Lucas Mageno’s journey from building a litigation services empire to developing industry leading eDiscovery software
As the founder of iDiscover Global and Capitol Digital Document Solutions, Lucas Mageno has had a long term and visible impact on shaping the litigation technology and services industry in the United States. However, you may be surprised to learn that his journey to reach the top of his industry rivals that of many unsuspecting heroes from famous literature.
Following is the second article in a three part series covering the tale of Lucas Mageno’s journey. In the first article published on January 15, 2013, titled, “How One Man Conquered the Litigation Services and Technology Industry: Part I,” I covered his journey from starting a car washing business at the age of 8 in Southern California to managing a rock band called Badger to running a furniture business to finally starting his career in the litigation services and technology industry.
In this second article, I will cover his journey during his time with Capitol Digital Document Solutions and iDiscover Global.
Lucas Mageno started Capitol Reprographics in Sacramento in 1997 with the $60,000 he made from the Whitmont acquisition and by selling off apartment buildings he had owned in Los Angeles. And although his initial 400 square foot office at 555 Capitol Mall in Sacramento was cramped, he had a clear idea of how he could quickly grow his litigation services business by offering 24X7 copying, microfilming and electronic scanning to the heavy concentration of law firms in the Sacramento market. Just as Lucas had been able to find the right offerings to attract business and make money for his car wash business when he was 8 years old and later for his band, he was also able to position Capitol Reprographics as a leading provider of legal document management services in the Sacramento market.
In 2000, Lucas formed a partnership with Dave Wilkinson, his biggest competitor in the Sacramento market. As the former General Manager of Rocky Mountain Litigation Copy, Dave agreed to become Managing Director and run the daily operations of the Capitol Reprographics as Lucas concentrated on expanding the business by opening up new offices. David and Lucas became good friends and have been partners in many successful ventures since they first decided to work together in 2000.
Lucas indicated that he had a very simple model for expansion. After he had identified a potential new market, he would check into a hotel for typically 3 weeks per new market city and interview the litigation support contacts at litigation document management companies doing business similar to Capitol Reprographics. “When the name of local litigation services and eDiscovery sales superstars were mentioned more than three times, I would focus my research on those candidates and eventually choose one to be my branch manager,” said Lucas. Lucas found that many of the local sales superstars were more than capable of running their own business. Since, they normally lacked the startup capital. He would approach his target branch managers with an offer to provide the startup capital with 10% profit sharing paid quarterly and 20% of the net value upon the sale of the business. Lucas would allow his branch managers to hire their own teams, was transparent with the financials and showed them how to build wealth. This business model was financially successful for Capitol Reprographics and provided a great opportunity for entrepreneurs throughout the country to start their operations. “I made most of my branch mangers very wealthy,” said Lucas.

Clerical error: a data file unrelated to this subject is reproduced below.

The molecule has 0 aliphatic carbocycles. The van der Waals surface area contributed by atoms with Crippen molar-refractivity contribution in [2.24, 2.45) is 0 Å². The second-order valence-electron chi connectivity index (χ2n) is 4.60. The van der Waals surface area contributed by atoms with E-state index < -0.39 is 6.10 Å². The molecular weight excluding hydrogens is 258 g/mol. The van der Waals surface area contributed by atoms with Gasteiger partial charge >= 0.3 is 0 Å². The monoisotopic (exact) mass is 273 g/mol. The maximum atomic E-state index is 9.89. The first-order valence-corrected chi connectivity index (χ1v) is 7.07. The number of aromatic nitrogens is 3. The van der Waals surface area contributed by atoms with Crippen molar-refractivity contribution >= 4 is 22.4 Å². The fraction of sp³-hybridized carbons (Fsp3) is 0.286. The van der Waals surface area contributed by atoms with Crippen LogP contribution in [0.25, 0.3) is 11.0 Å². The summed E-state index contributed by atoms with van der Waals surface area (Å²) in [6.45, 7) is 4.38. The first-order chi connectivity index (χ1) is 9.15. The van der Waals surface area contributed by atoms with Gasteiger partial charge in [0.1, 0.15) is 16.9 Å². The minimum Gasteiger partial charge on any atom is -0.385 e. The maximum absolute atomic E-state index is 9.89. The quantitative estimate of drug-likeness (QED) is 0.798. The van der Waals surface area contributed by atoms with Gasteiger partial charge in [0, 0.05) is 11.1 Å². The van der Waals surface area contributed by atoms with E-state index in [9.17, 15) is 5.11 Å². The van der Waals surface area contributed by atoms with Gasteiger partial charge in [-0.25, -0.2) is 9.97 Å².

While opening up his Houston office in 2000, the new manager told Lucas he couldn’t sell digital discovery or other high-tech services under the name of Capitol Reprographics. Mageno listened, changed the name to Capitol Digital Document Solutions (Capitol LLC), and started building technical infrastructure and personnel to handle the emerging eDiscovery business. “Since making that change in 2000, we haven’t looked back,” says Lucas.
Always looking for ways to keep his key employees happy and productive, Lucas brought in a group of real estate investors to put up a line of credit to set up a program to enable his branch managers and other employees to buy real estate. The program was a great success and allowed many Capitol Reprographics employees making only $35K – $40K to become first time homeowners. “I am really proud of that program as it helped many of the young families within my organization realize the joy and financial rewards of homeownership,” stated Lucas.